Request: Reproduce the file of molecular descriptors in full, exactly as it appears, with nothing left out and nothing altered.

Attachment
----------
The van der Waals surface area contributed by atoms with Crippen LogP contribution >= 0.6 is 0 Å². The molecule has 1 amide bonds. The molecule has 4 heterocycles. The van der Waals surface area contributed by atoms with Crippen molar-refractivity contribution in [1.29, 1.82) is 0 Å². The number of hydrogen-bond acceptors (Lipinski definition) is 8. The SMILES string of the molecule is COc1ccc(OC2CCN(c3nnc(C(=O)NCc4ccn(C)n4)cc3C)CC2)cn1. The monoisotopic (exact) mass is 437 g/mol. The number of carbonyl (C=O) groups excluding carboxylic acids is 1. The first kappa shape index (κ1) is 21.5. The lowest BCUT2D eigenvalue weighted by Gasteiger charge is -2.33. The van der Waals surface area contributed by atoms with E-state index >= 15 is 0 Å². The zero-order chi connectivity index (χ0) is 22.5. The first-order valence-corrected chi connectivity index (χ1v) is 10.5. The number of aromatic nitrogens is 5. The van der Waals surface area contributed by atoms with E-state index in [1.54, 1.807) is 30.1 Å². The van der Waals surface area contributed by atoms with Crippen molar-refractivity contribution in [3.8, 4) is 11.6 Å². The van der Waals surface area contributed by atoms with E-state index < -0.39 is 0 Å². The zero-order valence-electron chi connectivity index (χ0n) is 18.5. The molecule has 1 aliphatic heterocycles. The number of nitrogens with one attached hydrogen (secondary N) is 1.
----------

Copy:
The van der Waals surface area contributed by atoms with Crippen LogP contribution >= 0.6 is 0 Å². The molecule has 1 amide bonds. The molecule has 4 heterocycles. The van der Waals surface area contributed by atoms with Crippen molar-refractivity contribution in [1.29, 1.82) is 0 Å². The number of hydrogen-bond acceptors (Lipinski definition) is 8. The SMILES string of the molecule is COc1ccc(OC2CCN(c3nnc(C(=O)NCc4ccn(C)n4)cc3C)CC2)cn1. The monoisotopic (exact) mass is 437 g/mol. The number of carbonyl (C=O) groups excluding carboxylic acids is 1. The first kappa shape index (κ1) is 21.5. The lowest BCUT2D eigenvalue weighted by Gasteiger charge is -2.33. The van der Waals surface area contributed by atoms with E-state index >= 15 is 0 Å². The zero-order chi connectivity index (χ0) is 22.5. The first-order valence-corrected chi connectivity index (χ1v) is 10.5. The number of aromatic nitrogens is 5. The van der Waals surface area contributed by atoms with E-state index in [1.54, 1.807) is 30.1 Å². The van der Waals surface area contributed by atoms with Crippen molar-refractivity contribution in [3.8, 4) is 11.6 Å². The van der Waals surface area contributed by atoms with E-state index < -0.39 is 0 Å². The zero-order valence-electron chi connectivity index (χ0n) is 18.5. The molecule has 1 aliphatic heterocycles. The number of nitrogens with one attached hydrogen (secondary N) is 1.